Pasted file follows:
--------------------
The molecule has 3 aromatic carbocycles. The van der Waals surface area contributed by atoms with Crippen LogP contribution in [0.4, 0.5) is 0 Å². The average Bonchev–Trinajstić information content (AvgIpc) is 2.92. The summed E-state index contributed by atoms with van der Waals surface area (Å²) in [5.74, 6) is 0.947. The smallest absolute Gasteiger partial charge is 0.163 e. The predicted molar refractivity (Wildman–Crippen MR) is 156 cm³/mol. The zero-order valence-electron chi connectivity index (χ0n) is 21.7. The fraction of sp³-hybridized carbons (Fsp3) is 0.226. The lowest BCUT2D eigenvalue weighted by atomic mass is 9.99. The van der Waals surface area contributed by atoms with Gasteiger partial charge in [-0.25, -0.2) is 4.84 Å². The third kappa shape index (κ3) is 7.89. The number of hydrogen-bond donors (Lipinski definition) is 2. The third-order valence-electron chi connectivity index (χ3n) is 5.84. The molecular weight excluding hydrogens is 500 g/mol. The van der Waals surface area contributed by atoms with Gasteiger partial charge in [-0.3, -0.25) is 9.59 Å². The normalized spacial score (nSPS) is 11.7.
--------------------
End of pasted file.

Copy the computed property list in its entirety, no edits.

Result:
The molecule has 3 aromatic carbocycles. The van der Waals surface area contributed by atoms with Crippen LogP contribution in [0.4, 0.5) is 0 Å². The average Bonchev–Trinajstić information content (AvgIpc) is 2.92. The summed E-state index contributed by atoms with van der Waals surface area (Å²) in [5.74, 6) is 0.947. The smallest absolute Gasteiger partial charge is 0.163 e. The predicted molar refractivity (Wildman–Crippen MR) is 156 cm³/mol. The zero-order valence-electron chi connectivity index (χ0n) is 21.7. The fraction of sp³-hybridized carbons (Fsp3) is 0.226. The lowest BCUT2D eigenvalue weighted by atomic mass is 9.99. The van der Waals surface area contributed by atoms with Gasteiger partial charge in [-0.25, -0.2) is 4.84 Å². The third kappa shape index (κ3) is 7.89. The number of hydrogen-bond donors (Lipinski definition) is 2. The third-order valence-electron chi connectivity index (χ3n) is 5.84. The molecular weight excluding hydrogens is 500 g/mol. The van der Waals surface area contributed by atoms with Gasteiger partial charge in [-0.3, -0.25) is 9.59 Å². The normalized spacial score (nSPS) is 11.7.